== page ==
Distance Learning

EPEC distance learning options will be unavailable for purchase until early 2024. We apologize for any inconvenience. If you have any questions, please contact epec@northwestern.edu

The Education in Palliative & End-of-Life Care (EPEC) curriculum includes 16 modules that consist of information, video cases and discussion boards. The target audience for these distance learning programs is physicians and other healthcare professionals who are engaged in palliative care education and clinical practice. There is 1.0AMA PRA Category 1 Credit(s)™ available per module. EPEC distance learning is sponsored by the Postgraduate Institute of Medicine. The estimated time for each module is 60 minutes. Modules can be purchased individually or in clusters. Each module is priced at $30. Once a module has been purchased, you will have unlimited access the module for one year. The EPEC curriculum is available on our Canvas platform.

Gaps & Elements of Care

This module provides background for the EPEC curriculum. It presents a profile of how people currently die in the United States and contrasts this with data about the way they would like to die. In doing so, it highlights how the current system fails to meet the expectations and needs of our patients and families who are living with advanced life-threatening illness.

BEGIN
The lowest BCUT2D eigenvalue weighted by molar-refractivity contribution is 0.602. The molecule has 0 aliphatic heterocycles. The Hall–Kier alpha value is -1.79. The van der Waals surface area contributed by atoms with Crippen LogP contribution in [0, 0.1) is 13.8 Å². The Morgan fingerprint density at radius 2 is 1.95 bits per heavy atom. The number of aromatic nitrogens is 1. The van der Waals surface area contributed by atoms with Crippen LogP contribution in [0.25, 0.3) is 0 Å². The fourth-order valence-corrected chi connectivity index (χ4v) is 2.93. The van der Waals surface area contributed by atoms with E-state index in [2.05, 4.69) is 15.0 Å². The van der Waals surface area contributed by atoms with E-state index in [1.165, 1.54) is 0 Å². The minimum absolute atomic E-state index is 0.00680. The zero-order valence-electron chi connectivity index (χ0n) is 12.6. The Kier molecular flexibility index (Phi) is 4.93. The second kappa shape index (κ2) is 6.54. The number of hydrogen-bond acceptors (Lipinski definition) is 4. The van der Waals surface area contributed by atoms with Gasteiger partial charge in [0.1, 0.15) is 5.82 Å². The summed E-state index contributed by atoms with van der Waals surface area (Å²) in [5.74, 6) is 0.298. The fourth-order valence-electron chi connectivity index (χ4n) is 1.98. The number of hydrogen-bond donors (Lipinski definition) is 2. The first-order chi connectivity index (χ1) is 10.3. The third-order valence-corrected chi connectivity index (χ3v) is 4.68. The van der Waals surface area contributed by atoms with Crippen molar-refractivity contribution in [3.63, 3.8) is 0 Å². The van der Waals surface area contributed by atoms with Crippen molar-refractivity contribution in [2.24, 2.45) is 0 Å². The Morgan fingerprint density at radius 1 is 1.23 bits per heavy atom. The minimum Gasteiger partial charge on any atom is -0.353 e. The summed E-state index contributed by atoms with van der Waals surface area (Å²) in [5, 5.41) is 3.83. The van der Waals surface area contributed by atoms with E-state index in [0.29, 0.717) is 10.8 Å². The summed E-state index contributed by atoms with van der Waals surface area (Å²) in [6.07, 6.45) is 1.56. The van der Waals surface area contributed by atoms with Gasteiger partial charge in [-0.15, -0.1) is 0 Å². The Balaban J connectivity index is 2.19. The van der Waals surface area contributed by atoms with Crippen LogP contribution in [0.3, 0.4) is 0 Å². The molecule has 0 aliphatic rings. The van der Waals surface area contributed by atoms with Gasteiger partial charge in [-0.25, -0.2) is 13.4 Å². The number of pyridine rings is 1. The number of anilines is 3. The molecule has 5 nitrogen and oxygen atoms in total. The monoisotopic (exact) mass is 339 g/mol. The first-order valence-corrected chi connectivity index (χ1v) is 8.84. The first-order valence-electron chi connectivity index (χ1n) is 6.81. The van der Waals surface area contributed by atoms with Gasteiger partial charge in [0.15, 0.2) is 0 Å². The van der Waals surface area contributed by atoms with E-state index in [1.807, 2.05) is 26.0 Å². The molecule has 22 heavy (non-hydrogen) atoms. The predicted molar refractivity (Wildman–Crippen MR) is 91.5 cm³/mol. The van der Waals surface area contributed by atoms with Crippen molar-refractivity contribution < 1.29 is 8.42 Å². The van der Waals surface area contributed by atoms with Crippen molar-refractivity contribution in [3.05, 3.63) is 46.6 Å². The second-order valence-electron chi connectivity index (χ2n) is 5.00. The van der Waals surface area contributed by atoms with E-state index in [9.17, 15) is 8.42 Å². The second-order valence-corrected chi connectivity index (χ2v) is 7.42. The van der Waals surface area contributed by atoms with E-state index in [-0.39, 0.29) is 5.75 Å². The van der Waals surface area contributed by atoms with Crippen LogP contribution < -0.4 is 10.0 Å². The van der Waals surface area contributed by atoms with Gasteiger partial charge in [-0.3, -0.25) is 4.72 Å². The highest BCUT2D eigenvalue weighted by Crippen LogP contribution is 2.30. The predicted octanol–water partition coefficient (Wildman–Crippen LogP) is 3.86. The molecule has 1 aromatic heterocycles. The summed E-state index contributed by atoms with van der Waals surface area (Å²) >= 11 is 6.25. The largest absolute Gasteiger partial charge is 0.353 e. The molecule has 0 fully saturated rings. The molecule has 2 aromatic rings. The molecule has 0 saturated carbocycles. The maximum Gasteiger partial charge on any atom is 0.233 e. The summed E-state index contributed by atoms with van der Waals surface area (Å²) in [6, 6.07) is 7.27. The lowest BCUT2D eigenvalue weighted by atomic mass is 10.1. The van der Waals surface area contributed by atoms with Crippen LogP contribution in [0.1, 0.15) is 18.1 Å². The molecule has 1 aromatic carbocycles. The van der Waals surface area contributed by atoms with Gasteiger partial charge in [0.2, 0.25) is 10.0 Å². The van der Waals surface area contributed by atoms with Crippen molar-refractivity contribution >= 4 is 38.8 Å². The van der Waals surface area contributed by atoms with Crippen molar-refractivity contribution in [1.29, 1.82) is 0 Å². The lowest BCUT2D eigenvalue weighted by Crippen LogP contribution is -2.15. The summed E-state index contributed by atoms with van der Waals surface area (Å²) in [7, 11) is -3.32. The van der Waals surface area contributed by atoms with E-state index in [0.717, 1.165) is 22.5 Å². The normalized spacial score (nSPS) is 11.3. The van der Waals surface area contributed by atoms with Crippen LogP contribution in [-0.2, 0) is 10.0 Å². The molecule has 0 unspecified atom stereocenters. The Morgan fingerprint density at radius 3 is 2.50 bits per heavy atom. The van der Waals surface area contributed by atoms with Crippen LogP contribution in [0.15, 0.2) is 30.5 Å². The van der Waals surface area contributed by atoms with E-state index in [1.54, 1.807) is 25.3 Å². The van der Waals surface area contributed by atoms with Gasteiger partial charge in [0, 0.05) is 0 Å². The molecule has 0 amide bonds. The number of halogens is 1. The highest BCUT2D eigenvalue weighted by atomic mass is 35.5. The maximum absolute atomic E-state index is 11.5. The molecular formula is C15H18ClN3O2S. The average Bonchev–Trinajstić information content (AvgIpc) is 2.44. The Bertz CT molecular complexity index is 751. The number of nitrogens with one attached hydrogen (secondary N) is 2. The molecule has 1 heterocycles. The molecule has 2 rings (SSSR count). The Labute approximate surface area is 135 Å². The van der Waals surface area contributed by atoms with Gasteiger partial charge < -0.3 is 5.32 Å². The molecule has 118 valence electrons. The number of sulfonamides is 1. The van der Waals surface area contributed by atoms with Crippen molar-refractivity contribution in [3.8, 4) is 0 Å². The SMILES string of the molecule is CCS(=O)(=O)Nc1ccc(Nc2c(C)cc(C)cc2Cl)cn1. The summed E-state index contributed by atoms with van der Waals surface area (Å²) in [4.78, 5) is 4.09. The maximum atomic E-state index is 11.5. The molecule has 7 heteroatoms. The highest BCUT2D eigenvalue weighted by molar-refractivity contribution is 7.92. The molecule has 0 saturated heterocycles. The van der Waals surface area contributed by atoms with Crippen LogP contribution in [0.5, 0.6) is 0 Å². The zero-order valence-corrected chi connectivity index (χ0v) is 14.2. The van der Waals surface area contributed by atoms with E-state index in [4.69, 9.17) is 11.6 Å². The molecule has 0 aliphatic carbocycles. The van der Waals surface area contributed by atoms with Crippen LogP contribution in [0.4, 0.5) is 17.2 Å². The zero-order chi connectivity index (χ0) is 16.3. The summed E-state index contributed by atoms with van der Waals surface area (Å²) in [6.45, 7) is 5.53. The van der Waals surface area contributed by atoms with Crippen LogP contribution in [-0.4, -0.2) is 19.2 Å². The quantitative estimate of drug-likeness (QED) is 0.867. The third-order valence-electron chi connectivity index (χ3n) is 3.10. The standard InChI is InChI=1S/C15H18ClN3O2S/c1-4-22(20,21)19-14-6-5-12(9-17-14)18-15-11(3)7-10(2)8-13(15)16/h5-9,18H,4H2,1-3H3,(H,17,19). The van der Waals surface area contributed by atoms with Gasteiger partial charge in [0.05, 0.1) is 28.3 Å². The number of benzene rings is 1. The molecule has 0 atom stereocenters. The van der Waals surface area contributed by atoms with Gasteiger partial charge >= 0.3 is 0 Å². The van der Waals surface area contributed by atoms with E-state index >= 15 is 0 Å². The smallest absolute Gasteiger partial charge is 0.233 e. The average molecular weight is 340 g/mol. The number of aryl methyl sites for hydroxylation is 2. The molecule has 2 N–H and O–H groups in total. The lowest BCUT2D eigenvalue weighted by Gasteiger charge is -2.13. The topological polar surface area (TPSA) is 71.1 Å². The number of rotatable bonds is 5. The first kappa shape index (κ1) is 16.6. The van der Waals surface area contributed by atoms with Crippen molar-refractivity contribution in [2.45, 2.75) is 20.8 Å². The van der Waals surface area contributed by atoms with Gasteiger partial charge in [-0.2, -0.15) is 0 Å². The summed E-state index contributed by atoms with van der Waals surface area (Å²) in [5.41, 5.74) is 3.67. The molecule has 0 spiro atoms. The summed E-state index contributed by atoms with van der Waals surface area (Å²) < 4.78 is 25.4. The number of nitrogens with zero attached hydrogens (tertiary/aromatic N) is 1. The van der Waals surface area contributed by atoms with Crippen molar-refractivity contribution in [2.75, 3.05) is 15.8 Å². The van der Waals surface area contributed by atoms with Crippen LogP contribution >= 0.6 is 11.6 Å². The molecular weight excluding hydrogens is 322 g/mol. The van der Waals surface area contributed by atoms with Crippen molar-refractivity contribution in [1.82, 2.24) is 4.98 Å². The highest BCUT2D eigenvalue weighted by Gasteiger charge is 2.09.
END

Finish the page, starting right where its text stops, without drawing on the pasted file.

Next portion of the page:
Legal Issues

A broad legal consensus has developed around issues of end-of-life care in the United States. This module discusses the clear and consistent legal principles directing treatment limitation, decision-making for patients who lack capacity and the use of opioids, as well as the legal aspects of the more controversial issues of physician-assisted suicide and futility.

Goals of Care

Negotiating and determining the goals of care are essential issues for good palliative care. There are many possible goals of care, from prevention, to cure, to prolongation of life, to achieving a good death. No one goal is inherently more valid than another, and multiple goals may apply simultaneously.

Whole Patient Assessment

Patient assessment in end-of-life care focuses on the relief of suffering. Suffering can be conceptualized as having physical, psychological, social and spiritual components. Consequently, assessment must include all of these aspects of a patient's condition and experience. A standard assessment should include disease history, physical symptoms, psychological symptoms, decision-making capacity, information sharing, social circumstances, spiritual needs, practical needs and anticipatory planning for death.


Advance Care Planning

Advance care planning is about future medical care in case of being unable to make decisions. It should be a routine matter. It is a stepwise process that can be flexibly integrated into encounters with the physician or other care team members. Steps include introduction of the topic, structured discussions covering potential scenarios, documentation of preferences, periodic review and update and application of the directives when needed.

Communicating Bad News